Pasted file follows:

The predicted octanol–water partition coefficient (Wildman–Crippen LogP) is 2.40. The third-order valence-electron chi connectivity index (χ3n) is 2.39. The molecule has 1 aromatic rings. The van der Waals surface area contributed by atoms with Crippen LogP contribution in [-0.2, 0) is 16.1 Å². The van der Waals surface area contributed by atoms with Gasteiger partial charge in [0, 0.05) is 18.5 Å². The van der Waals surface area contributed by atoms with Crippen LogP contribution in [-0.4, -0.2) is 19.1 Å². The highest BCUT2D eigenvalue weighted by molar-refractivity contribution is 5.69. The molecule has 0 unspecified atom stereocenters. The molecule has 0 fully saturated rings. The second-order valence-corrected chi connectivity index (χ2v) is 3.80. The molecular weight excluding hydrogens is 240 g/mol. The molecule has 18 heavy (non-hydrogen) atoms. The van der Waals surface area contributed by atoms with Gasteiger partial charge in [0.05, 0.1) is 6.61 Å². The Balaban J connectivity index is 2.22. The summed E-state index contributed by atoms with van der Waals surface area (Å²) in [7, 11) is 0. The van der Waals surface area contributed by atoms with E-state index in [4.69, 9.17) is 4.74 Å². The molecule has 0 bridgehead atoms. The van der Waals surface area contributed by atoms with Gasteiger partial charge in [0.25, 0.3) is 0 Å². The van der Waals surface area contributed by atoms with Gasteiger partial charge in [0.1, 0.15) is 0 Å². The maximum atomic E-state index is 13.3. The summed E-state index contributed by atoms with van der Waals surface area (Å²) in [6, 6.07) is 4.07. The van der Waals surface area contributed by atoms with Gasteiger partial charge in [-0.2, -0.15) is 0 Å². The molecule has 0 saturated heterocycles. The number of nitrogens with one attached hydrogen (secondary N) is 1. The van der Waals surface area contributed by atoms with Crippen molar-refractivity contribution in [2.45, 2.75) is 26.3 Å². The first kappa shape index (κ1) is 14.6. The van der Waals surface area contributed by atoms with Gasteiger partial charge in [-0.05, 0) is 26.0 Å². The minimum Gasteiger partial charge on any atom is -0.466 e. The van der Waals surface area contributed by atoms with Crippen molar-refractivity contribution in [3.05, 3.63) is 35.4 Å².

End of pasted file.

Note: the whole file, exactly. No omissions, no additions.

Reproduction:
The predicted octanol–water partition coefficient (Wildman–Crippen LogP) is 2.40. The third-order valence-electron chi connectivity index (χ3n) is 2.39. The molecule has 1 aromatic rings. The van der Waals surface area contributed by atoms with Crippen LogP contribution in [-0.2, 0) is 16.1 Å². The van der Waals surface area contributed by atoms with Gasteiger partial charge in [0, 0.05) is 18.5 Å². The van der Waals surface area contributed by atoms with Crippen LogP contribution in [-0.4, -0.2) is 19.1 Å². The highest BCUT2D eigenvalue weighted by molar-refractivity contribution is 5.69. The molecule has 0 unspecified atom stereocenters. The molecule has 0 fully saturated rings. The second-order valence-corrected chi connectivity index (χ2v) is 3.80. The molecular weight excluding hydrogens is 240 g/mol. The molecule has 18 heavy (non-hydrogen) atoms. The van der Waals surface area contributed by atoms with Gasteiger partial charge in [0.05, 0.1) is 6.61 Å². The Balaban J connectivity index is 2.22. The summed E-state index contributed by atoms with van der Waals surface area (Å²) in [7, 11) is 0. The van der Waals surface area contributed by atoms with E-state index in [4.69, 9.17) is 4.74 Å². The molecule has 0 bridgehead atoms. The van der Waals surface area contributed by atoms with Gasteiger partial charge in [0.25, 0.3) is 0 Å². The van der Waals surface area contributed by atoms with Gasteiger partial charge in [0.1, 0.15) is 0 Å². The maximum atomic E-state index is 13.3. The summed E-state index contributed by atoms with van der Waals surface area (Å²) in [6, 6.07) is 4.07. The van der Waals surface area contributed by atoms with Gasteiger partial charge in [-0.2, -0.15) is 0 Å². The molecule has 0 saturated heterocycles. The number of nitrogens with one attached hydrogen (secondary N) is 1. The van der Waals surface area contributed by atoms with Crippen molar-refractivity contribution in [2.45, 2.75) is 26.3 Å². The first kappa shape index (κ1) is 14.6. The van der Waals surface area contributed by atoms with Gasteiger partial charge in [-0.05, 0) is 26.0 Å². The minimum Gasteiger partial charge on any atom is -0.466 e. The van der Waals surface area contributed by atoms with Crippen molar-refractivity contribution in [3.05, 3.63) is 35.4 Å².